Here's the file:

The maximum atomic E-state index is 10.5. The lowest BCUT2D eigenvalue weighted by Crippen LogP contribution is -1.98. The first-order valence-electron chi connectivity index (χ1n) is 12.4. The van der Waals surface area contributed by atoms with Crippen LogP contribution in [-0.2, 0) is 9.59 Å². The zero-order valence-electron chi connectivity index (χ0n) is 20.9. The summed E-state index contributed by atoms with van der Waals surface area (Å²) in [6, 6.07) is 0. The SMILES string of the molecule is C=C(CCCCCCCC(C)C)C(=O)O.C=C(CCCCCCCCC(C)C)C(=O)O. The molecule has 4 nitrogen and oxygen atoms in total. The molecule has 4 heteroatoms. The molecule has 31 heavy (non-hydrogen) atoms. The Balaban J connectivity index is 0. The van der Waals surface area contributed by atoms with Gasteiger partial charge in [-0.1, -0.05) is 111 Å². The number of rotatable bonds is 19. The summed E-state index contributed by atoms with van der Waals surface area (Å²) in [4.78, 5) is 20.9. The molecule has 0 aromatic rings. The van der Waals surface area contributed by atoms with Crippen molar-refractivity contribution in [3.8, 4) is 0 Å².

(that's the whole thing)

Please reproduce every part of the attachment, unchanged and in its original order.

The maximum atomic E-state index is 10.5. The lowest BCUT2D eigenvalue weighted by Crippen LogP contribution is -1.98. The first-order valence-electron chi connectivity index (χ1n) is 12.4. The van der Waals surface area contributed by atoms with Crippen LogP contribution in [-0.2, 0) is 9.59 Å². The zero-order valence-electron chi connectivity index (χ0n) is 20.9. The summed E-state index contributed by atoms with van der Waals surface area (Å²) in [6, 6.07) is 0. The SMILES string of the molecule is C=C(CCCCCCCC(C)C)C(=O)O.C=C(CCCCCCCCC(C)C)C(=O)O. The molecule has 4 nitrogen and oxygen atoms in total. The molecule has 4 heteroatoms. The molecule has 31 heavy (non-hydrogen) atoms. The Balaban J connectivity index is 0. The van der Waals surface area contributed by atoms with Gasteiger partial charge in [-0.1, -0.05) is 111 Å². The number of rotatable bonds is 19. The summed E-state index contributed by atoms with van der Waals surface area (Å²) in [4.78, 5) is 20.9. The molecule has 0 aromatic rings. The van der Waals surface area contributed by atoms with Crippen molar-refractivity contribution in [3.8, 4) is 0 Å².